The Company

Sleeping Beauty

In spring 2008, Robert Weiss created a new Sleeping Beauty using the magnificent Tchaikovsky score and the classic choreography of Marius Petipa.  It is a grand production with beautifully rich scenery and costumes.  The story is one of the best known fairy tales of all time.

At the christening of the baby Princess Aurora all the Fairy Godmothers are gathered to give the Princess their blessings, but somehow the Fairy Carabosse has been left off the list.  She arrives with her companion, a Raven, and curses the Princess, saying that on her 16th birthday she will prick her finger on a spindle and die.  The Queen and King are distraught, but the Lilac Fairy says that she will temper Carabosse’s curse with her own blessing - the Princess shall not die but fall asleep until a handsome Prince awakens her with a kiss.

The story moves ahead 16 years to the 16th birthday party for Princess Aurora. Once again the family is assembled along with the fairy godmothers.  Unbeknownst to the gathering though, the evil Carabosse, having kidnapped Aurora’s nurse, comes to the party disguised as the nurse.  She hands a beautiful bouquet of flowers to the Princess, but hidden inside the bouquet is a spindle on which Aurora pricks her finger. Immediately she starts to faint and then the entire palace falls into a deep slumber.  Carabosse and her Raven leave in great glee.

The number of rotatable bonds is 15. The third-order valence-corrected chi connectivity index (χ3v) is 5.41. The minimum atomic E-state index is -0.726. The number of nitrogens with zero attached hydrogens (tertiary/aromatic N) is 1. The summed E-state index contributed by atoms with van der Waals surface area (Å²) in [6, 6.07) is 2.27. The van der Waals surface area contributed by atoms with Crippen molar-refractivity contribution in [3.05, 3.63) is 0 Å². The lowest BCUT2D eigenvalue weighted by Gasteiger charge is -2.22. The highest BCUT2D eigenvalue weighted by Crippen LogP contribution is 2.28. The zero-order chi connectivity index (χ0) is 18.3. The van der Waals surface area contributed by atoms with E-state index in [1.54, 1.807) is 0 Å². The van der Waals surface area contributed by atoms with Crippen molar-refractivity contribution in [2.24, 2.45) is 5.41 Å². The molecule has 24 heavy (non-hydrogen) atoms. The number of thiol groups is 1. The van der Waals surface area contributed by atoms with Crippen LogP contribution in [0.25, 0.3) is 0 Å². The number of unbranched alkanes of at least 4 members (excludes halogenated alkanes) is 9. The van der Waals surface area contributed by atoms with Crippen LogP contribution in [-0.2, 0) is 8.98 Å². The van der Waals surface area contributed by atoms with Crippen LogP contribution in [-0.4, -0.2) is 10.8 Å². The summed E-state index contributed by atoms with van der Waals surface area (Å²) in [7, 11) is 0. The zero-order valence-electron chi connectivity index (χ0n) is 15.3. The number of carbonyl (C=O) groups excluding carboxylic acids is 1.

The role of the Raven is Weiss’ addition to the Petipa choreography.  He allows the role of Carabosse to be expanded into more of a dancing part rather than just a character role, and there is wonderful, evil dancing between them.  The other addition to the ballet not in the original Petipa version is a huge dragon that is really a puppet operated by several dancers. Prince Desire must slay the dragon in order to get to the palace, where he finds the Princess Aurora asleep and awakens her with a kiss.  All in the Palace and throughout the kingdom, wake up, and there is much rejoicing in the final act at the beautiful wedding ceremony that includes much of Petipa’s famous choreography.  They all live happily ever after.